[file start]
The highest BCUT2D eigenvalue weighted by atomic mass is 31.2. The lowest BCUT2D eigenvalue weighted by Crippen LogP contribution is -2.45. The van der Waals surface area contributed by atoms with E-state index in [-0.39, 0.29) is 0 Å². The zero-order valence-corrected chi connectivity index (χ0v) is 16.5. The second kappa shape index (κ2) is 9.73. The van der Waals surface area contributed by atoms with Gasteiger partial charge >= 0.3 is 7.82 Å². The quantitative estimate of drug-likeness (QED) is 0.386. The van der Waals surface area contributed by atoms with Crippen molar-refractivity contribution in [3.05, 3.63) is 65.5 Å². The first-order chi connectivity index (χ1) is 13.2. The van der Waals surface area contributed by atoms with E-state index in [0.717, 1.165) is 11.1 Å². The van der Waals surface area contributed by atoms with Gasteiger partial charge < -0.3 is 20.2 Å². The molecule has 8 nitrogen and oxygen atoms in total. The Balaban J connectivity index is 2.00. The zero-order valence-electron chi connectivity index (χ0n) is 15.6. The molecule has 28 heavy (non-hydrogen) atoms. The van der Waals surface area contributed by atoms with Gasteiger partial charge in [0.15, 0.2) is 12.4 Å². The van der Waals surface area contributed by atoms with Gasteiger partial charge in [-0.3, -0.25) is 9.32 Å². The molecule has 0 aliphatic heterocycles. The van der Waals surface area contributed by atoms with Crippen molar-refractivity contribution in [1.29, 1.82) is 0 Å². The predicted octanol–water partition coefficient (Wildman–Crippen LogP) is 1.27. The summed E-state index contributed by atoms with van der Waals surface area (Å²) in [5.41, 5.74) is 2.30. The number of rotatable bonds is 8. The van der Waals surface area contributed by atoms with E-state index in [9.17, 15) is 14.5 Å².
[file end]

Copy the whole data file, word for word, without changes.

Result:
The highest BCUT2D eigenvalue weighted by atomic mass is 31.2. The lowest BCUT2D eigenvalue weighted by Crippen LogP contribution is -2.45. The van der Waals surface area contributed by atoms with E-state index in [-0.39, 0.29) is 0 Å². The zero-order valence-corrected chi connectivity index (χ0v) is 16.5. The second kappa shape index (κ2) is 9.73. The van der Waals surface area contributed by atoms with Gasteiger partial charge >= 0.3 is 7.82 Å². The quantitative estimate of drug-likeness (QED) is 0.386. The van der Waals surface area contributed by atoms with Crippen molar-refractivity contribution in [3.05, 3.63) is 65.5 Å². The first-order chi connectivity index (χ1) is 13.2. The van der Waals surface area contributed by atoms with E-state index in [0.717, 1.165) is 11.1 Å². The van der Waals surface area contributed by atoms with Gasteiger partial charge < -0.3 is 20.2 Å². The molecule has 8 nitrogen and oxygen atoms in total. The Balaban J connectivity index is 2.00. The zero-order valence-electron chi connectivity index (χ0n) is 15.6. The molecule has 28 heavy (non-hydrogen) atoms. The van der Waals surface area contributed by atoms with Gasteiger partial charge in [0.15, 0.2) is 12.4 Å². The van der Waals surface area contributed by atoms with Gasteiger partial charge in [-0.3, -0.25) is 9.32 Å². The molecule has 0 aliphatic heterocycles. The van der Waals surface area contributed by atoms with Crippen molar-refractivity contribution in [1.29, 1.82) is 0 Å². The predicted octanol–water partition coefficient (Wildman–Crippen LogP) is 1.27. The summed E-state index contributed by atoms with van der Waals surface area (Å²) in [5.41, 5.74) is 2.30. The number of rotatable bonds is 8. The van der Waals surface area contributed by atoms with E-state index in [9.17, 15) is 14.5 Å².